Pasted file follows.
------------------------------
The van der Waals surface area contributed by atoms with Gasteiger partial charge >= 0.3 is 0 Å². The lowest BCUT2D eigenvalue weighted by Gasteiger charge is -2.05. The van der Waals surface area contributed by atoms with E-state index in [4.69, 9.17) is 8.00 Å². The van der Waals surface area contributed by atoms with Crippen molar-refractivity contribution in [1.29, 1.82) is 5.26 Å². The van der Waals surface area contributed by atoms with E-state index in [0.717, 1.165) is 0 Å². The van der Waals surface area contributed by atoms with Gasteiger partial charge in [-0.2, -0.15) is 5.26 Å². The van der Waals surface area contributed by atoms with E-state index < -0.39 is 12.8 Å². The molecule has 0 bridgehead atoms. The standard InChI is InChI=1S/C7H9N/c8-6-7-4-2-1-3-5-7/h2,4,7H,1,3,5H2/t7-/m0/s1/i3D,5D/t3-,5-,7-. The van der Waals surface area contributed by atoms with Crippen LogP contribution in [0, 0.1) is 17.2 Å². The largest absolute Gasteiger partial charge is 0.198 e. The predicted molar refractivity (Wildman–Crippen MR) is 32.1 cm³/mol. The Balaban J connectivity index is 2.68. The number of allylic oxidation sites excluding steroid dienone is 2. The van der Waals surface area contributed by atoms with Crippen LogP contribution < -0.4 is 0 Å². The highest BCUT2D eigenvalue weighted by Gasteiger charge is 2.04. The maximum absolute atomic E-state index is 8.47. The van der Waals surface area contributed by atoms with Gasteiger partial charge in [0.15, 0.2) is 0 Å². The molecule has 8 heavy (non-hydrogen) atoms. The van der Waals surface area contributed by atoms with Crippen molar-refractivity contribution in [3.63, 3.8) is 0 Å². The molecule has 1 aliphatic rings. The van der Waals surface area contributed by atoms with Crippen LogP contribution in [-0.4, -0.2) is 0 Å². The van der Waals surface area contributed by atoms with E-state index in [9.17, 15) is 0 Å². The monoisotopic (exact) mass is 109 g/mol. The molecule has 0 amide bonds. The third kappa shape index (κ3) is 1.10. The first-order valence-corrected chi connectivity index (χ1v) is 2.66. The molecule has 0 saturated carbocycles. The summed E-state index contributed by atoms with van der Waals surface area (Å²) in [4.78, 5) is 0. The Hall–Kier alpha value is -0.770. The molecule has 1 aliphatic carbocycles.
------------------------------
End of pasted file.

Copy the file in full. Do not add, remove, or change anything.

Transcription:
The van der Waals surface area contributed by atoms with Gasteiger partial charge >= 0.3 is 0 Å². The lowest BCUT2D eigenvalue weighted by Gasteiger charge is -2.05. The van der Waals surface area contributed by atoms with E-state index in [4.69, 9.17) is 8.00 Å². The van der Waals surface area contributed by atoms with Crippen molar-refractivity contribution in [1.29, 1.82) is 5.26 Å². The van der Waals surface area contributed by atoms with E-state index in [0.717, 1.165) is 0 Å². The van der Waals surface area contributed by atoms with Gasteiger partial charge in [-0.2, -0.15) is 5.26 Å². The van der Waals surface area contributed by atoms with E-state index < -0.39 is 12.8 Å². The molecule has 0 bridgehead atoms. The standard InChI is InChI=1S/C7H9N/c8-6-7-4-2-1-3-5-7/h2,4,7H,1,3,5H2/t7-/m0/s1/i3D,5D/t3-,5-,7-. The van der Waals surface area contributed by atoms with Crippen LogP contribution in [0, 0.1) is 17.2 Å². The largest absolute Gasteiger partial charge is 0.198 e. The predicted molar refractivity (Wildman–Crippen MR) is 32.1 cm³/mol. The Balaban J connectivity index is 2.68. The number of allylic oxidation sites excluding steroid dienone is 2. The van der Waals surface area contributed by atoms with Crippen LogP contribution < -0.4 is 0 Å². The highest BCUT2D eigenvalue weighted by Gasteiger charge is 2.04. The maximum absolute atomic E-state index is 8.47. The van der Waals surface area contributed by atoms with Gasteiger partial charge in [0.15, 0.2) is 0 Å². The molecule has 8 heavy (non-hydrogen) atoms. The van der Waals surface area contributed by atoms with Crippen molar-refractivity contribution in [3.63, 3.8) is 0 Å². The molecule has 1 aliphatic rings. The van der Waals surface area contributed by atoms with Crippen LogP contribution in [-0.4, -0.2) is 0 Å². The van der Waals surface area contributed by atoms with E-state index in [9.17, 15) is 0 Å². The monoisotopic (exact) mass is 109 g/mol. The molecule has 0 amide bonds. The third kappa shape index (κ3) is 1.10. The first-order valence-corrected chi connectivity index (χ1v) is 2.66. The molecule has 0 saturated carbocycles. The summed E-state index contributed by atoms with van der Waals surface area (Å²) in [4.78, 5) is 0. The Hall–Kier alpha value is -0.770. The molecule has 1 aliphatic carbocycles.